Asigra's Next Attempt To Upend Backup and Recovery Pricing
Asigra Inc. is seeking to cut expensive, proprietary secondary storage arrays from the backup-and-recovery equation.
At the backup and recovery specialist's partner conference this week, the company introduced Asigra Software-Defined Data Protection, defined as an architecture to turn commodity infrastructure into scalable cloud backup storage.
Asigra compiled its code onto FreeBSD and provides it for free to service provider partners as an ISO image. "It's the first Software-Defined Data Protection platform," said Eran Farajun, executive vice president at Asigra. "It's the entire stack. It's not just the backup software, it's also the file system and the monitoring. We disintermediated the software that comes with these expensive storage arrays from HP, EMC and NetApp."
Asigra will support the stack, but doesn't plan to make money from it directly. "Our strategy is to help our partners free up dollars to generate more demand and win in the marketplace," Farajun said.
It's not the first time Toronto-based Asigra has tried to rock the boat in order to build market share. A year ago, Asigra decoupled backup pricing from recovery pricing -- offering very low prices for backing up data and charging considerably more for recovery. The company's bet was that the current pricing models are unsustainable given the exponential growth in data storage.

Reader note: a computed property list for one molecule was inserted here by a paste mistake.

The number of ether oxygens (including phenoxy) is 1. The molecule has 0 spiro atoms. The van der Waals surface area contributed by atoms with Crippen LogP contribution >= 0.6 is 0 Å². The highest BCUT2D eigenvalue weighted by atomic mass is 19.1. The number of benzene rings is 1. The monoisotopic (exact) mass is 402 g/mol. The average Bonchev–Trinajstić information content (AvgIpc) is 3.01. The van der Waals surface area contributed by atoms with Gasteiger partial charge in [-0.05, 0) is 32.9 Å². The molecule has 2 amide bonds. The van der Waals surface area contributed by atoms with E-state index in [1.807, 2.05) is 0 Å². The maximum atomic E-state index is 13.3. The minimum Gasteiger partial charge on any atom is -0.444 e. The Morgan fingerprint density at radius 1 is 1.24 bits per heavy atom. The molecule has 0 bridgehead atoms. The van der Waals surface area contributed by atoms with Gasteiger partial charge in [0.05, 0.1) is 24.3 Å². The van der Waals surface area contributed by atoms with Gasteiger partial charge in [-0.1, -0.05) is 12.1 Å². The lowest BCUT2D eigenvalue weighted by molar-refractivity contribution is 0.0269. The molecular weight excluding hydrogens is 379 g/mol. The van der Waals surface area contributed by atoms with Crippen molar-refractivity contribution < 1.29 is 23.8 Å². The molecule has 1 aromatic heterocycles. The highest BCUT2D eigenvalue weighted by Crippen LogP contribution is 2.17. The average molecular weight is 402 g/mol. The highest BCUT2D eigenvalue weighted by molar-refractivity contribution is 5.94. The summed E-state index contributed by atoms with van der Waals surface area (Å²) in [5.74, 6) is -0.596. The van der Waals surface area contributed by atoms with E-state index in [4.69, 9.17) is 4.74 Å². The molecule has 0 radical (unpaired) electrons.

Farajun admits that Asigra expected to take a revenue hit at first from effectively lowering prices by 40 percent or more, but he said the company was pleasantly surprised: "Our revenues grew out of volume. We picked up new customers and our existing customers [increased] their existing licenses."
According to Farajun, some partners are turning that pricing model into additional business. "This is performance-based backup because the less recovery you do, the cheaper it is. The analytics about the recoveries is given to the customer and the partner can then help the customer improve their IT infrastructure," Farajun said.
Posted by Scott Bekker on June 18, 2014 at 12:07 PM